I loved this story and the narration. I especially enjoyed all the characters. Definitely recommend !

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  • MCK
  • 2019-09-03

Loved this poignant tribute to motherhood!

I enjoyed every minute of this well crafted story about the Sorensen Family. I thought it dove into what it means to be a mother, daughter and sister with such subtlety and depth. The narrator gave each character a subtly distinct voice that was helpful and not distracting. She was lovely to listen to.

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  • Kaysi12
  • 2019-07-08

Wonderful book

I recently saw that I have downloaded 700+ audiobooks over the years and this is one of my top ten favorites. It is a wonderful story. I’d love to see a sequel with Jonah as the central character, but I’ll read anything Claire Lombardo writes in the future and I hope she writes many more novels.

80 people found this helpful

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  • Denise
  • 2019-07-28

Disappointing at Best

I selected this book because both the author’s bio and the story synopsis seemed promising. Also, because I’m a Chicagoan, I thought it would be great to finally delve into a book set in my beautiful city. Boy, was I wrong!

Perhaps the Chicago aspect of the story was its most redeeming quality. To me, the majority of the characters were narcissistic and unlikable, especially Violet and Grace. Marilyn, the “saintly” mom, was really a pathetic martyr and a motherhood loser based on the behaviors of her daughters. Liza, the professor, was a ridiculous doormat. Only Wendy, underneath her crunchy facade, had an empathetic, caring and generous heart.

I kept asking myself, if these girls had such wonderful and perfect parents then why did they boldface lie about their lives and keep their failures a secret from them? That didn’t make sense to me at all.

I’m not a prude but like another reviewer mentioned, the swearing was over the top, totally unnecessary. On several occasions the language actually made me wince. It really detracted from the story and made the family even more unlikable and unbelievable.

Don’t waste your money or your credit on this book.

53 people found this helpful

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  • Kelly
  • 2019-07-03

An enjoyable story of multiple generations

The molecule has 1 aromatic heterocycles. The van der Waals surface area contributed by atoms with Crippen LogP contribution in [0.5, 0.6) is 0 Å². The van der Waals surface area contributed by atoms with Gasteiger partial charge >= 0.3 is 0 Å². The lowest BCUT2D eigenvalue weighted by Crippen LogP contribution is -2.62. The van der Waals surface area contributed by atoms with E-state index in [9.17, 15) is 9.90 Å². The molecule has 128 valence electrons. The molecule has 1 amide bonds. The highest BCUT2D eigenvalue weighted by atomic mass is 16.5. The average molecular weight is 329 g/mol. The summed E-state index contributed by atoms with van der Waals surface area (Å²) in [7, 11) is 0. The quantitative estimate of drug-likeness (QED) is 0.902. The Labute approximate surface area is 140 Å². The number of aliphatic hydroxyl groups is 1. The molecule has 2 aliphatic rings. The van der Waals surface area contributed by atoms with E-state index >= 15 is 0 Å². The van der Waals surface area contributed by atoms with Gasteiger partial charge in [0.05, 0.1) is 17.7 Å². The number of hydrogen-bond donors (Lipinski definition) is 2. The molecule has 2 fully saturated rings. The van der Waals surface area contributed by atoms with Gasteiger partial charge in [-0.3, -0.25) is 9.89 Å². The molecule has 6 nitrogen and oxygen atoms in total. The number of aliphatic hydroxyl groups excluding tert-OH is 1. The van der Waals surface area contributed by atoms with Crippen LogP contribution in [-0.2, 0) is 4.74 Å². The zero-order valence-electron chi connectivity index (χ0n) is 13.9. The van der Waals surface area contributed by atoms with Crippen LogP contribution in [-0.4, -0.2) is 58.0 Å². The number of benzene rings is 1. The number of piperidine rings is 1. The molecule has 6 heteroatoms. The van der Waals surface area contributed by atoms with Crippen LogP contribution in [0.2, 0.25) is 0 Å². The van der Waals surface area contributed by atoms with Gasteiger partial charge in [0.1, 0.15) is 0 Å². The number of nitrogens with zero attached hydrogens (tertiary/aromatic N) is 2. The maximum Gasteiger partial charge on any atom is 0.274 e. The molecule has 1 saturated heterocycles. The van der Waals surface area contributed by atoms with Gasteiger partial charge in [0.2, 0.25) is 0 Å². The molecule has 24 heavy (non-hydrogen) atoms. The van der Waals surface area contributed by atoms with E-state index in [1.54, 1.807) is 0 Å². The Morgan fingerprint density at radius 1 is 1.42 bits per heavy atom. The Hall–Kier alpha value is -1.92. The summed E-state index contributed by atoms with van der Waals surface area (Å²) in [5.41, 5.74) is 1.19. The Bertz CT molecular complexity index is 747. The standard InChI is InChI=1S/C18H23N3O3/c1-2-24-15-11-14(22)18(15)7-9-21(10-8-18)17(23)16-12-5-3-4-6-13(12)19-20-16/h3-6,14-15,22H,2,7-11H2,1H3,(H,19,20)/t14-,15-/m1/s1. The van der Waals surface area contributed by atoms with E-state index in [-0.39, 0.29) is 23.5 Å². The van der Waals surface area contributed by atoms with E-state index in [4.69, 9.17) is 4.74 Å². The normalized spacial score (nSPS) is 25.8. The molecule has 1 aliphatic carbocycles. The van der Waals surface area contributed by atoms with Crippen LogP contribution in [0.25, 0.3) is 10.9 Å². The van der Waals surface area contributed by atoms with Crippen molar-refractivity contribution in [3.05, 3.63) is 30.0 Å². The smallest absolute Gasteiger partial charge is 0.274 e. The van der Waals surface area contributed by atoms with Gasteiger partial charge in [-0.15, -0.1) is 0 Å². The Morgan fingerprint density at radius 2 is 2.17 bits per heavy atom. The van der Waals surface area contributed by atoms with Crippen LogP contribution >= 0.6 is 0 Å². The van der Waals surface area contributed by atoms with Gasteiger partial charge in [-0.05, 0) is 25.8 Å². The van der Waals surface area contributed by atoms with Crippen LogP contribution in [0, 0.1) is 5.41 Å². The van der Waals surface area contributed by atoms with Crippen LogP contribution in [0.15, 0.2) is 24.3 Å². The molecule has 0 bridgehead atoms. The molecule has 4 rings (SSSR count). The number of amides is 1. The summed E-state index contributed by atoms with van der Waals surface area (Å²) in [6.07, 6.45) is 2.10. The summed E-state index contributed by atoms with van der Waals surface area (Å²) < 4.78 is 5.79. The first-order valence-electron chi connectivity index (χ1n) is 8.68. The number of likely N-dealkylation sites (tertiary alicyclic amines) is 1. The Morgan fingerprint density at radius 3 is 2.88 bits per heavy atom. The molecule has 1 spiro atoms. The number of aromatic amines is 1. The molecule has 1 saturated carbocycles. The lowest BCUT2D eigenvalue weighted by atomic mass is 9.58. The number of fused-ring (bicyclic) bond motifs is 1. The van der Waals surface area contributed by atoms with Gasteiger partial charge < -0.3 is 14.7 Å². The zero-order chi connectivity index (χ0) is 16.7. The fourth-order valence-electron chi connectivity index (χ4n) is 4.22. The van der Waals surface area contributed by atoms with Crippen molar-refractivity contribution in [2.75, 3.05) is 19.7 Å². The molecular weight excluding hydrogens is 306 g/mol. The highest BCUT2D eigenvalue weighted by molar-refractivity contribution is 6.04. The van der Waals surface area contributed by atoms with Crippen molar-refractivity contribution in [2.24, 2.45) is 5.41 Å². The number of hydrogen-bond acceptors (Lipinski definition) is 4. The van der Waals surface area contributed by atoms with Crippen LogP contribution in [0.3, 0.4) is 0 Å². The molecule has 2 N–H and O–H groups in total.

4.5 stars.

This is one of those books that is 550 pages long and which I would have loved to be even longer.
It was exactly the kind of book I love. Emotional. Tragic. Character-driven. Dramatic yet funny.
Witty, with pages filled with themes of love, family, grief, misunderstandings, redemption and hope.

I loved that Lombardo created a multi-generational family who had secrets, held resentments, were selfish and self-centered, and who loved each other immensely. It was so real. Most of us can list 1,000 complaints about our siblings and parents. We think the other person lives a more blessed life. We think they are loved more. We fail to see the story through their eyes. And yet we would do anything for them, because we love them. This book is exactly that. It is family. And I cared about them all. I worried when they hurt each other that they would do permanent damage. I cried for their grief and pain. They were in my heart and I was sad when I closed the cover.

Marilyn Connelly and David Sorensen met while in college in the mid-70s, and soon married. Forty years later they have raised 4 daughters, David is a retired family physician, Marilyn is a super-mom, and they are crazy in love with one another still. The novel covers is written with intimate glimpses of these 40 years, with portions of the story told in the current time (2016), and flashing back to many other stages of life. We get to know the couple and their girls -- Wendy, Violet, Liza, and Grace.

Violet and Wendy are a year apart--Irish twins, the sisters who were the closest and developed a love-hate relationship. Liza was considered the middle child, and Grace was born (on purpose, but everyone thought she was their Catholic accident) in 1993. The current year is 2016, but the novel moves back and forth in time, mounting little mysteries and hints and integrating interlocking narratives. Everyone has a storyline, independently and collectively. And that includes the loose cannon, Jonah, given up for adoption by Violet as an infant and, at age 15, has resurfaced, to Violet’s dismay.